The Valier, Montana, Catholic church is one-hundred years old. Sunday evening, in the midst of a world of strife and alienation, the members came together Sunday evening to consecrate an addition to their brick building, which was begun in 1937 in the midst of world crisis. This is what it means to be a people of faith: a community of hope aligned against destruction. It’s not a big flashy church. The architecture is classic. The families are sturdy.
But over the years the congregation had aged and the entrance, going up steps necessary so that the basement social hall could have windows, was a little difficult to negotiate for some. Thus a practical addition would provide a foyer and an elevator. Though the original church had been built by local artisans in the congregation who knew how to make things square and sturdy, in the case of rebuilding the entry they thought of an architect and found a unique one.
Bill Grant and his wife, Anne DesRosier, are partners in Ad Graphic, a small business on the Blackfeet Reservation, currently located in Browning, Montana. Both come from families with pioneer roots in the area and both are devout Catholics. Ann is an enrolled Blackfeet. Bill’s ancestor was involved in the history of Lethbridge, a couple of hours north on the Canadian side. Anne is a birthright Catholic and Bill took the Rite of Christian Initiation for Adults after marrying Anne, who feels he was strongly affected by his guide, Sister Edna Hunthausen from the remarkable “peace-focused” family.
Thanks to Frank Lloyd Wright, church architects in particular are often seen as flashy and experimental artists without much regard for practicalities, like a roof that doesn’t leak. But Bill is “grounded” in his work and though he had help for the early heavy reconstruction, he spent a year carefully finishing — not just finishing but also perfecting. Here he is, down on his knees mixing epoxy for some tiny detail the day before the consecration. Daily for a year he made the hour-long drive down the Rocky Mountains. He works in silence — no radio blaring.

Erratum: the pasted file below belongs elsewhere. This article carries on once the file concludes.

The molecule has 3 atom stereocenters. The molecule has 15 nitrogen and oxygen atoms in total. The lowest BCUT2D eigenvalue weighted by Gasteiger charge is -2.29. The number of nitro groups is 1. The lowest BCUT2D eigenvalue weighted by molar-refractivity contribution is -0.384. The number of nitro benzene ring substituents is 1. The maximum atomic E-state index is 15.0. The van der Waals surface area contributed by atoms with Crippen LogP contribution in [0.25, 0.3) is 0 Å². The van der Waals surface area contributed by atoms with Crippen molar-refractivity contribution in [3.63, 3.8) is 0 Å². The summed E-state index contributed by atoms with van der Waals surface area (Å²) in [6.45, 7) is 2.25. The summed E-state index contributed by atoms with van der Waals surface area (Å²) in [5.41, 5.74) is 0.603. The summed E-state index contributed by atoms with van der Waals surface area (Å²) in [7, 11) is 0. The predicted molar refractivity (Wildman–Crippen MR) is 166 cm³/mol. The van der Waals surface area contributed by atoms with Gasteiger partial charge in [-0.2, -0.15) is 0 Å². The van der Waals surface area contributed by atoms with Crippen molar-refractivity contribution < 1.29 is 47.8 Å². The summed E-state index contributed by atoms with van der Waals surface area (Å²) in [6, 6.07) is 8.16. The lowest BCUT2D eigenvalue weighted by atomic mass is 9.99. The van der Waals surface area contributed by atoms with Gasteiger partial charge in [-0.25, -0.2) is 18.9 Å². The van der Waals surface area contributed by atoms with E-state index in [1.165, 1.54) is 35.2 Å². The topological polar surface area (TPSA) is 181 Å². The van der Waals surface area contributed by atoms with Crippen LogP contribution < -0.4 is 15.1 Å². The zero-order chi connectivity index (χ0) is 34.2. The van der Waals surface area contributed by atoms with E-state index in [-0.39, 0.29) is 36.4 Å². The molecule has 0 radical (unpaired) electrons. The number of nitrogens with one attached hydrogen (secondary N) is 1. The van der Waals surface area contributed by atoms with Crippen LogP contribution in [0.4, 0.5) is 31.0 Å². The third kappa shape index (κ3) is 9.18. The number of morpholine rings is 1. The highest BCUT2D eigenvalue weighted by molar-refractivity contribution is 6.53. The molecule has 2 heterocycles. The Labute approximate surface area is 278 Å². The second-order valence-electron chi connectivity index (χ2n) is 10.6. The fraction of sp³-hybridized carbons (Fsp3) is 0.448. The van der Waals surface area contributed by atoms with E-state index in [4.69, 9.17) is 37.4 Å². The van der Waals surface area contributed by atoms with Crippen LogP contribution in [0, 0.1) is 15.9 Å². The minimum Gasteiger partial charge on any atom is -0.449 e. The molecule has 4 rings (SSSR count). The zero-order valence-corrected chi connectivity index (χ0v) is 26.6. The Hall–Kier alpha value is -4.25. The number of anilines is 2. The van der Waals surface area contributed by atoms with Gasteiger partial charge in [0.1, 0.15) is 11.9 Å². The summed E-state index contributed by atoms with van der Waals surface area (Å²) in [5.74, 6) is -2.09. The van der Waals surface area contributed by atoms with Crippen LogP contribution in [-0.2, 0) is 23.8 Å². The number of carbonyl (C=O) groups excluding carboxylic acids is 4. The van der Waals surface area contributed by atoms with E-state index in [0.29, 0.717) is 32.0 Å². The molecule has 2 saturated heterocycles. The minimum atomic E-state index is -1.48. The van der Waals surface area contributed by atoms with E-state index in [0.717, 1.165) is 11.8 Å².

The Cardinal’s homily was a review of the history of the Parish, drawn from the church files. Most of what I know comes from “Harvest of Memories: Historical Events of Valier, Montana,” an account of the founding and families. Here is a quote:
“St. Francis Church was built in 1909. In the planning of the Valier townsite, land was set aside for a Catholic and non-Catholic church. Church records began in 1911 when Father Francis Joseph Shevlin came as the first resident priest. Baptismal records show that he ministered to the people of Augusta, Choteau, Dupuyer, Williams and Valier.
“It was in 1913 that Father Day, a native Belgian who was vicar-general of the Diocese of Helena made a trip to Europe and brought back thirteen families from Belgium and Holland, eighty people in all. . . .The church was ready and blessed in 1914 by Bishop J.P. Carroll.” World War I was just beginning.
The life of St. Francis Catholic Church in Valier was yoked with the Sacred Heart Mission of the Belgium Settlement in Williams, ten miles away, where mass was said in “Belgian,” which might have been either French or German since Belgium is a rather bilingual country. That old Church still stands and the graveyard next to it is still tended. In the early days the priest arrived from Valier in a buggy, or if there was snow on the ground, a bobsled.
These days the congregation arrives in pickups and the priest must serve almost as many parishes as in the beginning. There is no longer a resident priest in Valier.
The irrigation project that supported the community economically is still in operation. Wheat is the mainstay and thus the windows claim that theme.
This a simple and elegant place with surprising details, like this cherubic face.
I do not attend this church, but I was made welcome here. I attend the church under the large dome of the big sky. In fact, I interpret this large stained glass window at the rear of the church to be a depiction of my church.
There is no contradiction here: both are manifestations of Creation.
Instead of a wooden closet for confession, this church — because of the addition — has a simple room for “reconciliation” where person and priest sit on chairs face-to-face. I suppose one might interpret the two peaks Bill Grant created at the entry in those terms: a dialogue about the sharing of both Creation and Reconciliation.